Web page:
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Version: 3.4


Please read the general guidelines on contributing to OpenRefine first, then review the information on reporting and tracking issues, and on making your first pull request below)

Reporting and tracking issues#

If you need to file a bug or request a feature, create an Issue in the OpenRefine Github repository. Github issues should be used for reporting specific bugs and requesting specific features. If you just don't know how to do something using OpenRefine, or want to discuss some ideas, please:

Contributing to the documentation#

We use Docusaurus for our docs. For small documentation changes, you should be able to edit the Markdown files directly and submit them as a pull request. A preview of the docs will be generated automatically. But it is also possible to preview your changes locally. Assuming you have Node.js installed (which includes npm), you can install Docusaurus with:

You will need to install Yarn before you can build the site.

npm install -g yarn

Once you have installed yarn, navigate to docs directory & set-up the dependencies.

cd docsyarn

Once this is done, generate the docs with:

yarn build

You can also spin a local web server to serve the docs for you, with auto-refresh when you edit the source files, with:

yarn start

Your first code pull request#

This describes the overall steps to your first code contribution in OpenRefine. If you have trouble with any of these steps feel free to reach out on the developer mailing list or the Gitter channel.

  • Install OpenRefine, learn to use it by following some tutorials or watching some videos. That will ensure you understand the user workflows and get familiar with the terminology used in the tool.

  • Fork the GitHub repository, clone it on your machine and set up your IDE to work on it. We have instructions for this.

  • Browse through the list of issues to find an issue that you find interesting. You should pick one where you understand what the problem is as a user, you can see why fixing it would be an improvement to the tool. It is also a good idea to pick an issue that matches your technical skills: some require work on the backend (in Java) or in the frontend (Javascript), often both. We try to maintain a list of good first issues which should be easier than others and should not require any difficult design decision.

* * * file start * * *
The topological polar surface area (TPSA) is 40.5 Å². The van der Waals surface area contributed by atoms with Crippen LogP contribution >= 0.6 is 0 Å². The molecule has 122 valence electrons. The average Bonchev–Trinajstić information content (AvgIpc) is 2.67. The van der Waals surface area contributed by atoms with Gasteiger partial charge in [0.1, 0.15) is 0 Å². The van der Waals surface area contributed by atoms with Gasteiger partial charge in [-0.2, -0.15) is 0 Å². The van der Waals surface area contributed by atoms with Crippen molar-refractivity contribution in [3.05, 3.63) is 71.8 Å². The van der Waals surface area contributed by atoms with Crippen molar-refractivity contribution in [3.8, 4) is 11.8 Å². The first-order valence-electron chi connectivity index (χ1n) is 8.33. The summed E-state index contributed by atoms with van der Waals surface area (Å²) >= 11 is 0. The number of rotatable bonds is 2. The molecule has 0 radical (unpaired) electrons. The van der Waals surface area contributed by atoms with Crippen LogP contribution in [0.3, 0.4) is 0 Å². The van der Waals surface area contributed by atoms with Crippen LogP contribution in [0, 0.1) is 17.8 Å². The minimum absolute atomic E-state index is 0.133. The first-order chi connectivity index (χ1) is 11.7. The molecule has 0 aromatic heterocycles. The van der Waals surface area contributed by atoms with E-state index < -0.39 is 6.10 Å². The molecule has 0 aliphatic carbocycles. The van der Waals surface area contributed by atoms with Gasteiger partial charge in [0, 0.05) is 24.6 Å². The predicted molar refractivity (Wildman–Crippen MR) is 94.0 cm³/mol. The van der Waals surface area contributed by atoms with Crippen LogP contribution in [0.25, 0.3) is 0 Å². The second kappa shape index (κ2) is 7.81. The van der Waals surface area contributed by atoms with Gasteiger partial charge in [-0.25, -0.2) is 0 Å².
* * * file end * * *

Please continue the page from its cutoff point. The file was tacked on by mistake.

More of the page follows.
• Reproduce the issue locally, by following the steps described in the issue. You might need to locate a particular dialog, use a specific importer on a sample file, or follow any other user workflow. If you have followed all the steps described in the issue and cannot observe the issue mentioned, write a comment on the issue explaining that you are not able to reproduce it (perhaps it was fixed by another change).

  • Locate the code that is relevant for the issue you want to solve. Text search across files is often useful for that. For instance, if the issue you want to solve is about a dialog entitled "Columnize by key/values", you can search for "Columnize" in the entire source code.

  • Study how the current code works. You might want to use a debugger to put breakpoints at the relevant locations (for inspecting the backend, use your IDE's debugger, for the frontend, use your browser's developer tools).

  • Create a git branch for your fix. The name of your branch should contain the issue number, and a few words to describe the topic of the fix, for instance "issue-1234-columnize-layout".

  • Make changes to the code to fix the issue. If you are changing backend code, it would be great if you could also write a test in Java to demonstrate the fix. You can imitate existing tests for that. We currently do not have frontend tests.

  • commit your changes, using a message that contains "closes #1234" or "fixes #1234", this will link the commit to the issue you are working on.

  • push your branch to your fork and create a pull request for it, explaining the approach you have used, any design decisions you have made.

Thank you!